Well time for bed. Enjoy the book.

    Love Annie
  8. kholmes

    kholmes New Member

    You're sure right about those early midwestern pioneers. Interesting to contrast their stoic, hardscrabble lives with that of the railroad magnate, James J. Hill, who must have been living in his colossal mansion on Summit Avenue in St. Paul during that time.

    Interesting, too, about the population of St. Paul. I didn't realize it had that many citizens in 1888. Minneapolis is the much newer city. I wonder what its population was during the time.

    How fragile life is even now. I think of the cyclone in Myanmar or the earthquake in western China.

    On a lighter note, speaking of Minneapolis, I'm getting there on EAT CAKE and greatly enjoying it.


  9. rockgor

    rockgor Well-Known Member

    The LA library has it. I have it on hold. I am number one; there are seven copies.

    I was in one of those Summit Ave mansions once, Ken. About half a century ago. My roommate and I were invited to dinner. The raison d'etre being that he was an exchange student from Deutschland.

    I have a vague memory of everything being very large and grand. Our host pressed a button w/ his foot when he wanted to summon the maid.

    There was no Mrs. present. The daughter of the house was a not-too-friendly teenager. That's about all I can remember. In fact, I probably haven't even thought of it for 50 years.

    Well, time to attack the dishes.

  10. Cromwell

    Cromwell New Member

    they mention the Great Western Railway and Mr Hill for a couple of pages. Also those mansions you were in Rock!

    They said that at his death in 1916 he was worth $63 million, not bad for those days I would say.

    Of course his expansionism and railroads really opened up Seattle and the Pacific North West - I will try and get to the family letters tonight, as I am sure I have some letters on this.

    And Ken, St Paul had increased by 200% since 1880 - some boom huh!

    I finished the book. It is very simply written and easy to read. Not a great book but a factual good read and fairly well compiled. I was fascinated by the history aspect and the personal information on some who perished, the way the press handled it, the rescue funds (one was called The Heroine Fund"). I intend to get another of his books "Braving the Elements: A History of USA Weather" he also wrote one about the elite in New York.

    I think it is worth the read, so hope you all enjoy it.

    It is the big chill here in Erie country. 37 this morning and really chill wind with a sharp bone nipping bite. My sciatica is plaguing me with this damp and cold. BRRRRRRRRR.

    Love Annie
  11. Cromwell

    Cromwell New Member

    Intersting talk on BBC Radio today about the vikings, and how we always think they are Danes, but many were Norwegian. The Norwegian ones settled in what is now Dublin, Ireland, then were driven out and moved to Cheshire-UK ,the Wirral actually, between Manchester and Liverpool! Very close to where I was born.They have place names there such as Tingwold which comes from the Norse meaning place of assembly, as they always liked to have their parliaments on a hill rising from a plain.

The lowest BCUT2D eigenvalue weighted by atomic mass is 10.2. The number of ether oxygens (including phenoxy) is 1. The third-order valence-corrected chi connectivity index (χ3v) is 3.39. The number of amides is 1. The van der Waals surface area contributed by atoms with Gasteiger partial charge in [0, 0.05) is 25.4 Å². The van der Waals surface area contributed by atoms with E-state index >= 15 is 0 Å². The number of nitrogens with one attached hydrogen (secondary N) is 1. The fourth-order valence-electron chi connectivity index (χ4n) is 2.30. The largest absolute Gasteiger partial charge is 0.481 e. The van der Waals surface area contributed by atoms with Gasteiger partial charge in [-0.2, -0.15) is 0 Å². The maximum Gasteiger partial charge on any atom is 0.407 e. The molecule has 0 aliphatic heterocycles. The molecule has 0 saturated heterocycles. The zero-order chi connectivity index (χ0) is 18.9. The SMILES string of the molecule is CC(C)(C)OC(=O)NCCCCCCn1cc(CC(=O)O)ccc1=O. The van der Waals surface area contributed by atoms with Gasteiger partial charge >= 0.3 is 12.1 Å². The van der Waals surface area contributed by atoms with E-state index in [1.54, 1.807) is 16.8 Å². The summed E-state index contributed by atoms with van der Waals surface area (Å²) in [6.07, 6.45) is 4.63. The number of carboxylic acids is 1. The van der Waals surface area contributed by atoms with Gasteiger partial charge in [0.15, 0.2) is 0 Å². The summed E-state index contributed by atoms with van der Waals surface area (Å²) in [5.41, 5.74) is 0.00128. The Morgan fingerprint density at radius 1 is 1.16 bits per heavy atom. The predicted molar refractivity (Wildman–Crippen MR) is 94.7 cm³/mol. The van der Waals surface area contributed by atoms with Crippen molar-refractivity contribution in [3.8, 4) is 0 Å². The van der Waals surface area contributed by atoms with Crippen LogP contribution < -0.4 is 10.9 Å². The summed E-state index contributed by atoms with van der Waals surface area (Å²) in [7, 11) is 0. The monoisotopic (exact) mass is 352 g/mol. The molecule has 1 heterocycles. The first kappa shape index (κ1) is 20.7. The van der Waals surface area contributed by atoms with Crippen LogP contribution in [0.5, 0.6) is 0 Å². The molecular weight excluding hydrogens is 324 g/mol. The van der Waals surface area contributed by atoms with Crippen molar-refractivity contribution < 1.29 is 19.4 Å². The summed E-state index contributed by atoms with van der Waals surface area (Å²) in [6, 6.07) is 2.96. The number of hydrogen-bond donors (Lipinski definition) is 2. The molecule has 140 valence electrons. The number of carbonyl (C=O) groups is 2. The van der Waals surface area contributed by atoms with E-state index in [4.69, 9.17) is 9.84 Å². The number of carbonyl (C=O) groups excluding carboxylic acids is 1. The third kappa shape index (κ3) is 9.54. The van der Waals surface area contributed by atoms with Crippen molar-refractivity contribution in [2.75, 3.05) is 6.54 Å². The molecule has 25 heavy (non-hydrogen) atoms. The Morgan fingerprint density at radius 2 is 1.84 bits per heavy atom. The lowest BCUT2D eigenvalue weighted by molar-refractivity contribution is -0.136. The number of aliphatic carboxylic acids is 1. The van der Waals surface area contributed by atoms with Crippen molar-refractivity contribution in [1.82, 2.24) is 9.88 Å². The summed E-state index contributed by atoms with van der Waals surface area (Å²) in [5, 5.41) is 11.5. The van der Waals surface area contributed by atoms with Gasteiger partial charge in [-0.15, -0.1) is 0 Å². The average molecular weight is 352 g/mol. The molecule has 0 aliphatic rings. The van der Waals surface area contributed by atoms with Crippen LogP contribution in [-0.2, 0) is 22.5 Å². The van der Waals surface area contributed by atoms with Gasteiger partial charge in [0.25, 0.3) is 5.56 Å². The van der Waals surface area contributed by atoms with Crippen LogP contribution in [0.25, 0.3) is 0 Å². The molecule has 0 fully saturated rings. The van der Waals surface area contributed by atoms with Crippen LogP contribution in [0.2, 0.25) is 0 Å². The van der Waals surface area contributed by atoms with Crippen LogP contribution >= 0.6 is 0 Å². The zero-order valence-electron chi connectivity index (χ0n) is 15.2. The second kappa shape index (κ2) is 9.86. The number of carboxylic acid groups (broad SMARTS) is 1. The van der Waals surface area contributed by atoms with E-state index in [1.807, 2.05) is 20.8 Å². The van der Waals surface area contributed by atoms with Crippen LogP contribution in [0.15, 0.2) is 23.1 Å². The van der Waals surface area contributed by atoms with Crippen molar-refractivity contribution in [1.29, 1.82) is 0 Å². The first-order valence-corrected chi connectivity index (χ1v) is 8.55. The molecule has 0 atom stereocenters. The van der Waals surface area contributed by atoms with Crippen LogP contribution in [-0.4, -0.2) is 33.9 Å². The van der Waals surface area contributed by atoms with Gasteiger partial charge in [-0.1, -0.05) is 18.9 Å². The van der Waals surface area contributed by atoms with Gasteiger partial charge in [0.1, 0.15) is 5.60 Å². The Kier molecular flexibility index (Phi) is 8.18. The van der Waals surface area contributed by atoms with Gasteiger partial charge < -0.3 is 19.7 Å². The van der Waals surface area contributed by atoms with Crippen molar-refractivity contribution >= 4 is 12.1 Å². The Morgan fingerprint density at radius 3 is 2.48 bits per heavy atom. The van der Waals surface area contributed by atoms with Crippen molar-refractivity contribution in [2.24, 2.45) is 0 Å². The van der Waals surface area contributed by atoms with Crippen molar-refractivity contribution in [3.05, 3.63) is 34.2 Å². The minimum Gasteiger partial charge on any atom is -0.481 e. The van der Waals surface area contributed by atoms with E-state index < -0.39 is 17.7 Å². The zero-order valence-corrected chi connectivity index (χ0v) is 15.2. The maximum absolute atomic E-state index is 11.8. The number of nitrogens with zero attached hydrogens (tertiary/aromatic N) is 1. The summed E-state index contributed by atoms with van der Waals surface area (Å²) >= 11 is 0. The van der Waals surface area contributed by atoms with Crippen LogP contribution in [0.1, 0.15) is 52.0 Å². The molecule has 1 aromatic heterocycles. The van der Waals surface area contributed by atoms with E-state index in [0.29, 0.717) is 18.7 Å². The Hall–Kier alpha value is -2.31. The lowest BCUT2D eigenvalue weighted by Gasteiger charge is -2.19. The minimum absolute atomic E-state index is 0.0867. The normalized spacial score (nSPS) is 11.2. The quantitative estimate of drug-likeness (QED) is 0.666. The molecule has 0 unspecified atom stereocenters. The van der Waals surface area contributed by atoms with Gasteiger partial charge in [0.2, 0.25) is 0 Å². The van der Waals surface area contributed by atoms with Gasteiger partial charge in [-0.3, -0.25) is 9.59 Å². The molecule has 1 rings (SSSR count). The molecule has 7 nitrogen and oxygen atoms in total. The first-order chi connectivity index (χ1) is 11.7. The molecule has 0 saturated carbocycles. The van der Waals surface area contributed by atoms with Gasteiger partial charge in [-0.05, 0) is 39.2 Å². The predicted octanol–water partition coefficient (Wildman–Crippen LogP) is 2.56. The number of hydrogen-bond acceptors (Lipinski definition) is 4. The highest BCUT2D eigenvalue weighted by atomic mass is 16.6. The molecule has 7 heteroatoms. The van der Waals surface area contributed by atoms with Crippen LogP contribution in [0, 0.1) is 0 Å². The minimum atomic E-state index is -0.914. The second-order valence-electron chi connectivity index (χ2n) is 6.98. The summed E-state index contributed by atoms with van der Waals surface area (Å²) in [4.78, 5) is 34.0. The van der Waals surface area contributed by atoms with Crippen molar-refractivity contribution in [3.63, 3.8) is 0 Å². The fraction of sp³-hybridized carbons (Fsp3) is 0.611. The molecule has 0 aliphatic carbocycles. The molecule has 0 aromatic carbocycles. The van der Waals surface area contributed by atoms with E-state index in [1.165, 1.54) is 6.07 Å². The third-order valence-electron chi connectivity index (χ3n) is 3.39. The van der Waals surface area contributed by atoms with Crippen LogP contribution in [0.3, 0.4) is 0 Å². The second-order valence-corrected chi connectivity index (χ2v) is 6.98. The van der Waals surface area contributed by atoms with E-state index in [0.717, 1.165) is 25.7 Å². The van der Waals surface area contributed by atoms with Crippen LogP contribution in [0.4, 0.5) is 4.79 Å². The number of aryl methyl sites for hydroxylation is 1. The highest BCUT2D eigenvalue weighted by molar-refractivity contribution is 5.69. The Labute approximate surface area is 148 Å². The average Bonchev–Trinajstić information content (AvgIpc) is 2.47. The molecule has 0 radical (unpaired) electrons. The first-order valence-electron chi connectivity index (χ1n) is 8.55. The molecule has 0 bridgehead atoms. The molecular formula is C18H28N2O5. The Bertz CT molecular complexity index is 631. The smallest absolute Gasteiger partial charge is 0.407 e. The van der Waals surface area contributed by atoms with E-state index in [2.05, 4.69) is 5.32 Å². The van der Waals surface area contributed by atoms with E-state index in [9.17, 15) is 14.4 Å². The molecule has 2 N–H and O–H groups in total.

Then they moved from Cheshire to the Isle of Man in the Irish Sea and settled and many people from these areas moved back to Ireland then to the USA!!!

    As I am so blonde and tall I wonder if I am a viking now- in Sequim, WA a Norwegian settlement from 18860's, I was always being mistaked for a fellow Norseperson. Or it could have been the cowhorn hat I wear!!!(LOL)or maybe the sheepskin shawl.

    Just more little snippets. Thanks for the info on the other songs. They are all so poignant. Hard times indeed.

    Hope you got the book today Rock, I know you were at the library.

    Love Annie
  12. kholmes

    kholmes New Member

    Annie, I didn't know about the Norwegian immigrants to that part of England before. Is the "Cottswold" also a Norwegian name, then?

    You're blond and tall? Who knows? Maybe you have some of that Norski background in you. How about posting a picture of yourself?

    I'm greatly looking forward to reading the book on the blizzard. I may even buy a copy for my dad, who lives in Wabasha, Minnesota.

    Rock, how about that, you being #1 on the LA library hold list for a book. Has that happened before (I mean, without having to start at let's say, #55?) I enjoyed reading about your Summit Avenue mansion experience, too. Remember when Jesse "the Body" Ventura was in charge and living in the governor's mansion on Summit? Did you also know that former Governor, Rudy Perpich's son was suspected to have CFS while the Perpich family was living there?

    For my senior project in high school, I researched the 1930s meat-packing plant strike in South St. Paul. The Hormel workers went on strike, scabs came in and took their jobs, and the National Guard was called in. A number of people were called.

    When I was doing my research, the Minnesota Historical Society was in the James J. Hill mansion. It was a fun place to go every day, spooky and austere. I also found two short stories there that F. Scott Fitzgerald wrote when he was a student in high school. I was especially interested because for a few years, he went to St. Paul Academy, my high school alma mater. And he wrote THIS SIDE OF PARADISE in a second story room on Summit Avenue.

    [This Message was Edited on 05/20/2008]